Friday, March 08, 2013

The Joy of Reading Great Books, Part V

Years ago, I came across this meaty article. I tried to relocate it (the former link is now broken), finally found it, and reposted it here divided into five parts due to its length

Enjoy and tell me your favorite quotes!
Part 1 is here.
Part 2 is here.
Part 3 is here. 
Part 4 is here.


The Joy of Reading Great Books
by Kathleen Nielson

How Should We Read These Books We List And Carry?

First, we should remember the "why" of literature, in its most fundamental, doctrinal sense. As T.S. Eliot explained, Christians must not keep "their religious and moral convictions in one compartment, and take our reading merely for entertainment, or on a higher plane, for aesthetic pleasure (7)." It makes a world of difference if we read believing in one Creator God who created all things good, and in the effect of the Fall on all things, and in the redemption of all things ultimately and only through Christ. We will delight in the various ways great literature reflects and lights up these truths, and we will notice and respond appropriately when a work offers a way of seeing that is contrary to biblical truth. We will make judgments. We can say that Virgil’s huge, culture-shaping epic espouses a kind of nobility which is not Christian but which magnificently and truly shows the painful striving of human beings for a higher good which they vividly sense but cannot control or perfectly attain. We can judge whether a popular contemporary novel is or is not pushing a fundamentally anti-Christian worldview. We must not read without the huge, biblical story of the universe alive and effective as we digest what we read.

Second, we must read with historical perspective. Consider Bill Moyers’ famous observation that we Americans seem to know everything about the last 24 hours but very little about the past centuries. No longer can we expect that people will know the stories of Romeo and Juliet, or Christian’s journey to the Celestial City, or Jonah and the whale. No longer can we speak of James Joyce’s Ulysses (or discuss the movie O Brother, Where Art Thou?) assuming the shared context of The Odyssey. We need, and we need to teach our children, to follow C.S. Lewis’ counsel to "keep the clean sea breeze of the centuries blowing through our minds," which, he says, "can be done only by reading old books." "It is a good rule, after reading a new book, never to allow yourself another new one till you have read an old one in between. If that is too much for you, you should at least read one old one to every three new ones (8)." Flannery O’Connor argued that "fiction, if it is going to be taught in the high schools, should be taught as a subject and as a subject with a history." Her conclusion is typically wry and memorable: "And if the student finds that this is not to his taste? Well, that is regrettable. Most regrettable. His taste should not be consulted; it is being formed (9)."

Third, we should read with humility. Literature can open worlds and windows of human experience we could never otherwise know. Works from other cultures and times can enlarge our imaginations, our understanding, and our capacity for compassion. Reading a few short stories by the 20th-century South African writer Bessie Head recently expanded my understanding of what it means to be cut off from one’s place and traditions. Many of today’s feminist-leaning critics use a writer like Anne Bradstreet to prove the strength of mind and voice of a woman who survived the repressive Puritan culture of 17th-century New England. However, when we listen with appropriate humility to Bradstreet’s voice, we cannot help but be, in a way, schooled by the beauty of personal faith in a sovereign God which this devoted wife and mother was able to pour out into beautifully crafted lines of verse. Critics, as we know, can too easily shape a writer’s work according to a particular critical grid. On the contrary, a great writer has to be allowed to shape us as readers, and this process demands humility.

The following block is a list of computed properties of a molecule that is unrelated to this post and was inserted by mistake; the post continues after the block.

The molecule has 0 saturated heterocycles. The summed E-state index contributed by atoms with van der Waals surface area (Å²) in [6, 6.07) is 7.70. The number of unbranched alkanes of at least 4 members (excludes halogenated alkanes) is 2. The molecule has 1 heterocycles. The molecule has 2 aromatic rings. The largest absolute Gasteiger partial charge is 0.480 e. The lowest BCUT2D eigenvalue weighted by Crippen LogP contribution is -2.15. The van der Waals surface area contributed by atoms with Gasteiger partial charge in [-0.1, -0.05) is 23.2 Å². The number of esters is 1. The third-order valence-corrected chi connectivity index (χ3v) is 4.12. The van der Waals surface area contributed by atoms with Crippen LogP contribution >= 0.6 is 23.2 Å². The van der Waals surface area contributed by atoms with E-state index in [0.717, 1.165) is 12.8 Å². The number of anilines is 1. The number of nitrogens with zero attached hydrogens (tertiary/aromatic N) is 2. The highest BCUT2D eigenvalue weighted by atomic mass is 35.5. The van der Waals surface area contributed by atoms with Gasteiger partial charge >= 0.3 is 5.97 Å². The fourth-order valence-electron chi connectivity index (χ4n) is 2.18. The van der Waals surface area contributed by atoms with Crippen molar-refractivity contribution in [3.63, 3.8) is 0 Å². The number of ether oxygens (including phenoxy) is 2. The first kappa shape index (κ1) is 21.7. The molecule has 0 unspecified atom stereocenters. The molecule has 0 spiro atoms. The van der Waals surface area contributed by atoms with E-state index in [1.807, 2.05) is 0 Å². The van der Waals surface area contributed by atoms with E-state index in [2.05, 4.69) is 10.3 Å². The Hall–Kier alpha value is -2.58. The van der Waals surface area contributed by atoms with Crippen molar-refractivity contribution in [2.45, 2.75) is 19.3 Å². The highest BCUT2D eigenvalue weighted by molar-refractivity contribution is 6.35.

Finally, may we read with delight. How simply delightful that Romeo should not say, "Wow, she’s beautiful!"—but, rather, "O, she doth teach the torches to burn bright!" How delightfully engrossing to lose oneself utterly in the somber, strangely passionate story of Jane Eyre. How delightfully, deeply simple the worship to be found in Gerard Manley Hopkins’ "Pied Beauty," as we taste his "dappled things" like "skies of couple-colour as a brinded cow" and "rose-moles in all stipple upon trout that swim." Hopkins offers a lesson in one way of delighting in a writer’s words—and that is not to be too ponderous or slow in the reading process. Hopkins’ poetry is hard to figure out word by word, but when you take in the rhythm of his words and lines in a flow, you get the sense of what he’s all about, even if you’ll have to go back later, perhaps, to study every word. Such delight takes us back to where we started, because any delight in words is delight in our Creator God who made us word-creatures in his image. There is no other starting point or ending point for a Christian reading literature than to thank our Creator and Redeemer God, and to seek to bring Him glory in our use and enjoyment of words.


(7) Eliot’s influential essay "Religion and Literature" can be found in a valuable collection edited by Leland Ryken: The Christian Imagination: Essays on Literature and the Arts (Grand Rapids, MI: Baker Book House, 1981), pp. 141-154.

(8) "On the Reading of Old Books," God in the Dock: Essays on Theology and Ethics, ed. Walter Hooper (Grand Rapids, MI: William B. Eerdmans, 1970), pp. 201-202.

(9) "Total Effect and the Eighth Grade," Mystery and Manners, ed. Sally and Robert Fitzgerald (New York: Farrar, Straus & Giroux, 1969), pp. 137, 140.


No comments: